When you prepare to put your home on the market, you hope that everything will go the way you imagine and that is your home will sell for over listing price the very first day it goes on the market. The reality isn’t so rosy. Selling your home – especially if you’ve never done it before – can be surprisingly time-consuming and emotionally challenging. Strangers will come into your home and poke around in your closets and cabinets. They will criticize a place that has probably become more than just four walls and a roof to you, and then, to top it all off, they will offer you less money than you think your home is worth.
With no experience and a complex, emotional transaction on your hands, it’s easy for first-time homesellers to make lots of mistakes, but with a little know-how, many of these pitfalls can be avoided altogether. Read on to find out how you can get the highest possible price for your home within a reasonable time frame – without losing your mind. So if you’re thinking of doing any of the following five no-no’s, stop yourself right now.
Mistake No.1 – Getting Emotionally Involved
Once you decide to sell your home, it can be helpful to start thinking of yourself as a businessperson and a homeseller rather than as the home’s owner. By looking at the transaction from a purely financial perspective, you’ll distance yourself from the emotional aspects of selling the property that you’ve undoubtedly created many memories in. Also, try to remember how you felt when you were shopping for that home. Most buyers will also be in an emotional state. If you can remember that you are selling not just a piece of property but also an image, a dream and a lifestyle, you’ll be more likely to put in the extra effort of staging and perhaps some minor remodeling to get top dollar for your home.
Mistake No.2 – Hiring the first realtor you meet.
Selling your home is one of the largest transactions you’ll ever have, so why wouldn’t you interview several applicants to help you? You can ask friends and family for referrals, but there are several questions you should ask. Make sure the agents you interview are experienced selling homes in your neighborhood and the type of home you want to sell. To get the listing, potential agents may employ a number of strategies, including suggesting or agreeing with you to list a high price for your home. Don’t fall for it. Choose the agent who is straight with you, about the market and about your home.
Mistake No.3 – Ignoring the market.
Every market is different and those differences can impact the sales price of your home, the number of days your home spends on the market, and whether your home sells or not. You have to face the reality of market conditions to influence the success of your home’s sale. If home prices are going up, you’ll do well, but it will be more expensive to purchase your next home, unless you move to a less expensive market or home. And if prices are going down, you may not net what you were hoping for, but your next purchase may be a bargain, if you stay in the same area.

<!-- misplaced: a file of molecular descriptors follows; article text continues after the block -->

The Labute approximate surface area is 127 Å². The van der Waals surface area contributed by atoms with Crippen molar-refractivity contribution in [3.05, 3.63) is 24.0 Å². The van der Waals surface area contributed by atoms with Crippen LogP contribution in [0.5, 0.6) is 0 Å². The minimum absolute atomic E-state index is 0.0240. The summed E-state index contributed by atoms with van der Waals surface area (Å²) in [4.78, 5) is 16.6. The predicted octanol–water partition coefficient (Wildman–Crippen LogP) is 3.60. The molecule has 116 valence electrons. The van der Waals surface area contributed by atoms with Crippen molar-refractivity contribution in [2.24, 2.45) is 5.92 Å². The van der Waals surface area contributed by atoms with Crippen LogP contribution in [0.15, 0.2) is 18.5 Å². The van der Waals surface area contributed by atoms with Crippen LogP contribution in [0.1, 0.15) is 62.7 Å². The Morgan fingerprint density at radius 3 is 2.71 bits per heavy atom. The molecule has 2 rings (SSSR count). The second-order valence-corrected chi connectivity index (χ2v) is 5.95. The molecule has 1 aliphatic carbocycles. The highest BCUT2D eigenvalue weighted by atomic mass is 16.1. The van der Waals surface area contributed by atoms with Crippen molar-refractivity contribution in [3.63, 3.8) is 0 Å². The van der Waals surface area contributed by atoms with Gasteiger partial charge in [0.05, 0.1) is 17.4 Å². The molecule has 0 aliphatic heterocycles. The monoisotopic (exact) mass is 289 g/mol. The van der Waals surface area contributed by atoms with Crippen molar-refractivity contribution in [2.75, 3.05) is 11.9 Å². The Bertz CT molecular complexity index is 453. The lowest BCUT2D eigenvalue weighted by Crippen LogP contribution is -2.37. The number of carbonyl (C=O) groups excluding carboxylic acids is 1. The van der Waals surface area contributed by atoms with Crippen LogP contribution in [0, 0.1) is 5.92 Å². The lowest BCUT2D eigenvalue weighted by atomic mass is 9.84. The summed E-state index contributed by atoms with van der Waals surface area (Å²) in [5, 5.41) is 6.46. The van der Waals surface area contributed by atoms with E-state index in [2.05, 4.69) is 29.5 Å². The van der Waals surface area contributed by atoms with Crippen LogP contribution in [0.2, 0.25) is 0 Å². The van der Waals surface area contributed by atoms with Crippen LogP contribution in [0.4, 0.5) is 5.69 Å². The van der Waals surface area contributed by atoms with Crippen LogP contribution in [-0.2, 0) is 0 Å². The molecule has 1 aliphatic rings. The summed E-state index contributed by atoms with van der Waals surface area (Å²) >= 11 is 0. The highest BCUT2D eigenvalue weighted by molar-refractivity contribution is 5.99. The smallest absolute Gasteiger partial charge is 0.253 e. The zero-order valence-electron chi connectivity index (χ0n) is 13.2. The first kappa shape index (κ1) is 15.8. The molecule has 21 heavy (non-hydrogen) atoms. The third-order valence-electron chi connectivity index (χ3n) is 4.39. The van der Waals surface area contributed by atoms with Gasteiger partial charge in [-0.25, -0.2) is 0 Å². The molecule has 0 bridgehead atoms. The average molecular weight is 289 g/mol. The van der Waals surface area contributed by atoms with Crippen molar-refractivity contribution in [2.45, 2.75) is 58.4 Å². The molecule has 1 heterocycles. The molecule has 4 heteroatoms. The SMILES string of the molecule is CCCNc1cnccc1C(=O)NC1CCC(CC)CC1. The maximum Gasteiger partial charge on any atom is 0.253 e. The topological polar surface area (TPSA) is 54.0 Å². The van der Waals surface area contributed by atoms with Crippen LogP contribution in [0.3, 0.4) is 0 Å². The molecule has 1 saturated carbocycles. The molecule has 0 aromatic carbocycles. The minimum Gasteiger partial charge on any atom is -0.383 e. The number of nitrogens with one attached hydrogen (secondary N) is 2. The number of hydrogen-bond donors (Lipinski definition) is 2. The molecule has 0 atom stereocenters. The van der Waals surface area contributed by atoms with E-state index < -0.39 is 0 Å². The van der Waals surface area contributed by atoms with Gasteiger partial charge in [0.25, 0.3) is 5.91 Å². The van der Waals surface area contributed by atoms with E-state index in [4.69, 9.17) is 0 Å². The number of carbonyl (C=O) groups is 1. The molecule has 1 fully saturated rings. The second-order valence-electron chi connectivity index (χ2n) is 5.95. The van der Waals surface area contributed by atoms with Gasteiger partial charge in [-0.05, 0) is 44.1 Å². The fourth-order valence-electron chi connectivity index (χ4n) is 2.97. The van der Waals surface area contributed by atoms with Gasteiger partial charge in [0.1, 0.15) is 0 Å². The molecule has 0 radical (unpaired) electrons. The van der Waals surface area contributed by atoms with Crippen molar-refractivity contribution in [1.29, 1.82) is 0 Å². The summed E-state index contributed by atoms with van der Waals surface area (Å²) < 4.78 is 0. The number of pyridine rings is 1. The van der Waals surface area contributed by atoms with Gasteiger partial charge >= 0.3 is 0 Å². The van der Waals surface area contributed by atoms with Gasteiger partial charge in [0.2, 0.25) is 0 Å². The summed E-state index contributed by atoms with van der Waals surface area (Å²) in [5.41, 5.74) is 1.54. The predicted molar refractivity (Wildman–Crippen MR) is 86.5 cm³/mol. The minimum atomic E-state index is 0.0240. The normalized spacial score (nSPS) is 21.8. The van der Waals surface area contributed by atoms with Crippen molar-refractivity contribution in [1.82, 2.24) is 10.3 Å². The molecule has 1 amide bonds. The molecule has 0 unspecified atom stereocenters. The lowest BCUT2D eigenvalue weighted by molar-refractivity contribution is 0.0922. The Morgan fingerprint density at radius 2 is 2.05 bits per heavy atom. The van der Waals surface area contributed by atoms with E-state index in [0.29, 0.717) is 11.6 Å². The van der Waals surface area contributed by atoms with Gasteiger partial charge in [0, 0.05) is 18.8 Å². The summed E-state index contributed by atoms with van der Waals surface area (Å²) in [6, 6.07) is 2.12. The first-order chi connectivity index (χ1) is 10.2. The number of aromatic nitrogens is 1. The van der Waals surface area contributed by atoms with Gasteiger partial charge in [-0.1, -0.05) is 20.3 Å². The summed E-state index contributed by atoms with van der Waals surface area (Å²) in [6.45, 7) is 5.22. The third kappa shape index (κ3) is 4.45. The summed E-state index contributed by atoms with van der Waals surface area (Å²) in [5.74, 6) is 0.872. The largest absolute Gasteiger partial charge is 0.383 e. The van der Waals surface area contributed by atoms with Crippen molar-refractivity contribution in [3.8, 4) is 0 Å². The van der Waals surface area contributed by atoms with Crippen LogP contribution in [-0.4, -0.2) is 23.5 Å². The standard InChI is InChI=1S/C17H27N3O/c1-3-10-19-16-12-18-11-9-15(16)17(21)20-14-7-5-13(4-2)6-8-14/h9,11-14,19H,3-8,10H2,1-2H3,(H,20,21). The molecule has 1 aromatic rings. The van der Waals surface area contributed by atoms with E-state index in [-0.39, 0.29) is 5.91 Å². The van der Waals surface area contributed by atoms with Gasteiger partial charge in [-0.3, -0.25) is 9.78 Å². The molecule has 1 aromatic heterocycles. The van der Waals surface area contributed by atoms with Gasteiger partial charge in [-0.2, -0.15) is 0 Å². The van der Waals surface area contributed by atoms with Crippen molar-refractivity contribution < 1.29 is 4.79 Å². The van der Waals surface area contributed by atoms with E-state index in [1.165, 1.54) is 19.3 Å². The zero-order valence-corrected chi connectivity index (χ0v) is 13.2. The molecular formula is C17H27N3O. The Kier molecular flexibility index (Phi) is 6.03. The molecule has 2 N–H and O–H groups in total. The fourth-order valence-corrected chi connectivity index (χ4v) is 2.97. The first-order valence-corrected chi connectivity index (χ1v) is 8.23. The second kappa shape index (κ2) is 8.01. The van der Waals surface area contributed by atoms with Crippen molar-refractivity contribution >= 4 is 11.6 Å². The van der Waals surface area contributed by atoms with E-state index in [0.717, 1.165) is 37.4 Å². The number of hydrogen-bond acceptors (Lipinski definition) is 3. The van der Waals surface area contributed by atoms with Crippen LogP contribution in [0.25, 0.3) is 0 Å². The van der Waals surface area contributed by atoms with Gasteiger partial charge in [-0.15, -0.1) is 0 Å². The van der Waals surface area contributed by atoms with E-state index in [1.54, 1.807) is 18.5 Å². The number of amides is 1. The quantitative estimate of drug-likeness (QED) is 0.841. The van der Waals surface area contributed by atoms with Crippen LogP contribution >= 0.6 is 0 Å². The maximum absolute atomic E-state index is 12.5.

Mistake No.4 – Trying to Hide Significant Problems
Any problem with the property will be uncovered during the buyer’s inspection, so there’s no use hiding it. Either fix the problem ahead of time, price the property below market value to account for the problem, or list the property at a normal price but offer the buyer a credit to fix the problem. Realize that if you don’t fix the problem in advance, you may turn away a fair number of buyers who want a turnkey home. Having your home inspected before listing it is a good idea if you want to avoid costly surprises once the home is under contract.
Mistake No.5 – Setting an Unrealistic Price
When your home is overpriced, it’s underdressed for the party. Everyone notices that it doesn’t quite fit in. Buyers who can afford your home quickly notice that your home doesn’t quite measure up to others in the same price range. Buyers who could afford your home if it were priced correctly are unlikely to make offers because they’ll be searching in a different price range.
Mistake No.6 – Not Preparing Your Home for Sale
Sellers who do not clean and stage their homes are throwing money down the drain. If you can’t afford to hire a professional, that’s OK – there are many things you can do on your own. Failing to do these things will not only reduce your sale price, but may also prevent you from getting a sale at all. For example, if you haven’t attended to minor issues like a broken doorknob, a potential buyer may wonder whether the house has larger, costlier issues that haven’t been addressed. Have a friend or agent with a fresh pair of eyes point out areas of your home that need work – because of your familiarity with the home, you may have become immune to its trouble spots. Decluttering, cleaning thoroughly, putting a fresh coat of paint on the walls and getting rid of any odors will also help you make a good impression on buyers.
Mistake No.7 – Skimping on Listing Photos
So many buyers look for homes online these days and so many of those homes have photos that you’ll be doing yourself a real disservice if you don’t offer photos as well. At the same time, there are so many poor photos of homes for sale that if you do a good job, it will set your listing apart and help generate extra interest. Good photos should be crisp and clear, should taken during the day when there is plenty of natural light available, and should showcase your home’s best assets. Consider using a wide-angle lens if possible – this will allow you to give potential buyers a better idea of what entire rooms look like.
Do things right from the beginning and you’ll have a smoother, easier, and more profitable transaction.